Then one day in July, it all came to a head. I realized I was pregnant the same week movers were coming to haul my life away to the Middle East. Though this was happy news, it was also the straw that broke the camel’s back. I felt like a week before jumping on an airplane my life violently exploded and I was just floating in little pieces out in the ether of outer space. I felt like I wasn’t present in my own body, just watching it go about daily tasks.

Once in Kuwait I became sicker and sicker with first trimester nausea and exhaustion. I slipped into depression. I’d like to share something I wrote on August 25th in my journal:

"Since my arrival to Kuwait I’ve felt sick. I’ve been so sick I haven’t left the house much. At any given moment I’m starving. But I also have that feeling you have right before you vomit. The one where you say to yourself, “oh G*d. This is it.” and you hope you make it to the toilet in time. Except I don’t puke and the only solution is to eat. So I go against my natural feeling and gag down saltine crackers. The sickness is followed by extreme fatigue and mild depression. 

Last night I finally gave in and took a sleeping pill. I slept for 11 hours almost straight without moving. I woke up feeling better than I’ve felt in weeks. For a few hours this morning I didn’t feel nauseated. I ate breakfast, read, listened to music, and then before I could catch myself I passed out on the couch for four hours this afternoon. I was dreaming that I was sleeping there on the couch and that the sun was so bright I couldn’t open my eyes. Gman came home and cradled my head but when I tried to move to touch his arm, I woke up and realized I was alone. It was my dream. It was like when you have two mirrors facing each other and your reflection goes on for eternity. I had to wake up twice.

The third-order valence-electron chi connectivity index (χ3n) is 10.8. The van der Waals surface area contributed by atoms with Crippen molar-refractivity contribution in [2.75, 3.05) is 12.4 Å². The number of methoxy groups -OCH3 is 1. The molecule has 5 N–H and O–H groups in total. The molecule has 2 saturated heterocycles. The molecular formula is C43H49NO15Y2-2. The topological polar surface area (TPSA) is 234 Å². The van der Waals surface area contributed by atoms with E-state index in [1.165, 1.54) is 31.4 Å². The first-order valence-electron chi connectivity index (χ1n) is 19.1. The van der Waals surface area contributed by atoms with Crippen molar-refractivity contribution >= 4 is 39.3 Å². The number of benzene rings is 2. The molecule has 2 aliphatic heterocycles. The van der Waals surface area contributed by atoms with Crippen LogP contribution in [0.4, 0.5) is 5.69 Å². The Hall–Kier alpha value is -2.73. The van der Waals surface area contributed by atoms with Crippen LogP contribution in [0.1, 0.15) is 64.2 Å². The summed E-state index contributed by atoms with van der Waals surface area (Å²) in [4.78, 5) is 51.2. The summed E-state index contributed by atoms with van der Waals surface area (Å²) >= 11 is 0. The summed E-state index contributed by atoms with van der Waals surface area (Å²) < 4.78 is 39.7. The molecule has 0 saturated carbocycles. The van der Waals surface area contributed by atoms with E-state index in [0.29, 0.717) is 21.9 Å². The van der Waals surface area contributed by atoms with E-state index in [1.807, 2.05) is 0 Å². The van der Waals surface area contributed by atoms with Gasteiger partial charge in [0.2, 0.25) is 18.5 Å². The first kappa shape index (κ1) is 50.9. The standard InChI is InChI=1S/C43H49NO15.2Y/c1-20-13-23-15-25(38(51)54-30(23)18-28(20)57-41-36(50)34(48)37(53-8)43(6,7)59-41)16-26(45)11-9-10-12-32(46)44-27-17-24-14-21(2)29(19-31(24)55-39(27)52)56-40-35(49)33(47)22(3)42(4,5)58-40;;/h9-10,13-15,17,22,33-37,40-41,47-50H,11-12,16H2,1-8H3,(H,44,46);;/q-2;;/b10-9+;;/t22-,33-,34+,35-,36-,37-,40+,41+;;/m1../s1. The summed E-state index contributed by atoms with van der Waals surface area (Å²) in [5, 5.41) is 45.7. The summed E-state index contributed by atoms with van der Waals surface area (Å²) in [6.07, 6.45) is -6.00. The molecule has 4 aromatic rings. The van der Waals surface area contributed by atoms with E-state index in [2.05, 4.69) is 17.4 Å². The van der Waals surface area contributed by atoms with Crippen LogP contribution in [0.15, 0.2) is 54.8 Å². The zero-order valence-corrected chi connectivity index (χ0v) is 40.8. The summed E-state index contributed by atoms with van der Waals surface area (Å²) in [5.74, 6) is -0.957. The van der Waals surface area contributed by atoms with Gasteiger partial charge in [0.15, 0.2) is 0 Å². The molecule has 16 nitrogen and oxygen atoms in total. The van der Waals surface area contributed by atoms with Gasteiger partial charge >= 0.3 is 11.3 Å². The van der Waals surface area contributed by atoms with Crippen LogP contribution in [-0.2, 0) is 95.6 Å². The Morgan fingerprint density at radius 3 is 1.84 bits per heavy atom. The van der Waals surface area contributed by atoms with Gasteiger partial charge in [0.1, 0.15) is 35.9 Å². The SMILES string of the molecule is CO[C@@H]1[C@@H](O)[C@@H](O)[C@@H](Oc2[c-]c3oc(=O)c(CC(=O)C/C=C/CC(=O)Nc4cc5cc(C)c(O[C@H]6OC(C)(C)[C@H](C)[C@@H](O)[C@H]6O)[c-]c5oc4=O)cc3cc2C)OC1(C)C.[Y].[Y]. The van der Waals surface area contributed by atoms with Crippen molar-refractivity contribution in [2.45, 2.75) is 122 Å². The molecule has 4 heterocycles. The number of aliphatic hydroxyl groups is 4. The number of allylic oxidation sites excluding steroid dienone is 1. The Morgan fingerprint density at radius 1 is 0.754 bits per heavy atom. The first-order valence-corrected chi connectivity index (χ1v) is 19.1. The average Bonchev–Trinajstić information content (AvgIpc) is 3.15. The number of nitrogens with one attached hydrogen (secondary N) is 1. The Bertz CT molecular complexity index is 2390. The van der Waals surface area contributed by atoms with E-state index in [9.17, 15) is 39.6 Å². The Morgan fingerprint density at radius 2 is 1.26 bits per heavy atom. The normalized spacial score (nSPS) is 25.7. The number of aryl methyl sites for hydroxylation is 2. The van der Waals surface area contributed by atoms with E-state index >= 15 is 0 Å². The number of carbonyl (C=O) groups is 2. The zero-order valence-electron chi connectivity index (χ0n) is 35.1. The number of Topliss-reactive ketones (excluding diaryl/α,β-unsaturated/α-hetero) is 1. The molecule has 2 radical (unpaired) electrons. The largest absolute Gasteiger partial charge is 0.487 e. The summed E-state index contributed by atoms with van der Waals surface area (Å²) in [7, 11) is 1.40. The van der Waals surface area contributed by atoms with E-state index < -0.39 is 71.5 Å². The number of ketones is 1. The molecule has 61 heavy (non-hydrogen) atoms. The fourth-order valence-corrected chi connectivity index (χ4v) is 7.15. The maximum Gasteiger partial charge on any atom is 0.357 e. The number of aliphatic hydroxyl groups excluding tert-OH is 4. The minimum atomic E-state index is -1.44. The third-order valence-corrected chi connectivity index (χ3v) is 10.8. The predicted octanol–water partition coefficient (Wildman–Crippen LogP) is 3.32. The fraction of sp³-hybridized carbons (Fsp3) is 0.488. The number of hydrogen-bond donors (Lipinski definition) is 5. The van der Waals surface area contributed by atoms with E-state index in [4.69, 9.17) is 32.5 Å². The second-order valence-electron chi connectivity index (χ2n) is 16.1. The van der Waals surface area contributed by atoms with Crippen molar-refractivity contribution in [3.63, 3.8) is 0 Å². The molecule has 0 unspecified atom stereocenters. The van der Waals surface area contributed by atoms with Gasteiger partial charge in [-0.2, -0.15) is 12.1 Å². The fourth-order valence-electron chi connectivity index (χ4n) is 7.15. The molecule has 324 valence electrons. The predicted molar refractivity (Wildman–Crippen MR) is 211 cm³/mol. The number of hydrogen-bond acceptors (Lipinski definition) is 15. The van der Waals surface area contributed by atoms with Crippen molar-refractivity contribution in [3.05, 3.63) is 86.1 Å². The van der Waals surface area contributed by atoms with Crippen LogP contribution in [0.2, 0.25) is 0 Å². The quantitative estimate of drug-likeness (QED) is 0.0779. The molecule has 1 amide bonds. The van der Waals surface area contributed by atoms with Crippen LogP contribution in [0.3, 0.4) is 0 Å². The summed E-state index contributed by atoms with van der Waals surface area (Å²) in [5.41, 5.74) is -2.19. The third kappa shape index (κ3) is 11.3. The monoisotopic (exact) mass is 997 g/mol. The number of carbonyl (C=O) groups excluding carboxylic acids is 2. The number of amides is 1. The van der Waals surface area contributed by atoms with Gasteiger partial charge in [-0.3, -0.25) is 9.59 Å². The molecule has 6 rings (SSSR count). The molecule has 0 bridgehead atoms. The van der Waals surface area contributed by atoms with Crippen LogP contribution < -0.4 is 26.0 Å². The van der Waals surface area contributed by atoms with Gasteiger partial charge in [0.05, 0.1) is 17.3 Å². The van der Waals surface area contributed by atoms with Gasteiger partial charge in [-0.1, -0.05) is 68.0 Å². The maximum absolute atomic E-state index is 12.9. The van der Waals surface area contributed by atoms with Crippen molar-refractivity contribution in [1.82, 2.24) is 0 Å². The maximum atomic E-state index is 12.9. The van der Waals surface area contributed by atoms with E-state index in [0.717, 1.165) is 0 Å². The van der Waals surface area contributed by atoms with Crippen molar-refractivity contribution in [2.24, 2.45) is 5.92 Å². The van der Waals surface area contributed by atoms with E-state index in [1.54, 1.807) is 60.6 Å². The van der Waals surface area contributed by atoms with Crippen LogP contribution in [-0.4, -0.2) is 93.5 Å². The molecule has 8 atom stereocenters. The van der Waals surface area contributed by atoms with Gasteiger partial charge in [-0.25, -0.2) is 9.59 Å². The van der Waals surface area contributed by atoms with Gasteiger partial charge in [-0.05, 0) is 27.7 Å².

I’ve heard stories of women dying of fatigue in Victorian times. I wonder when that went out of fashion, or maybe we call it something else now. 

We are living in a beautiful 3 bedroom 2 and a half bathroom apartment over looking the Gulf of Kuwait. All day long I sit and look out the window at the traditional fishing boats, pleasure craft, and Jet Ski disturbing the peaceful ocean life. Brave individuals walk the 4 mile long Cornish that runs along the water. It is usually 115 degrees outside, after all. The heat drains what little energy I do have. Should I decide to venture out, it sucks me dry before I return to the safety of the air-conditioned apartment. Not to mention, I don’t want to leave the comfort of the many bathrooms should I actually vomit.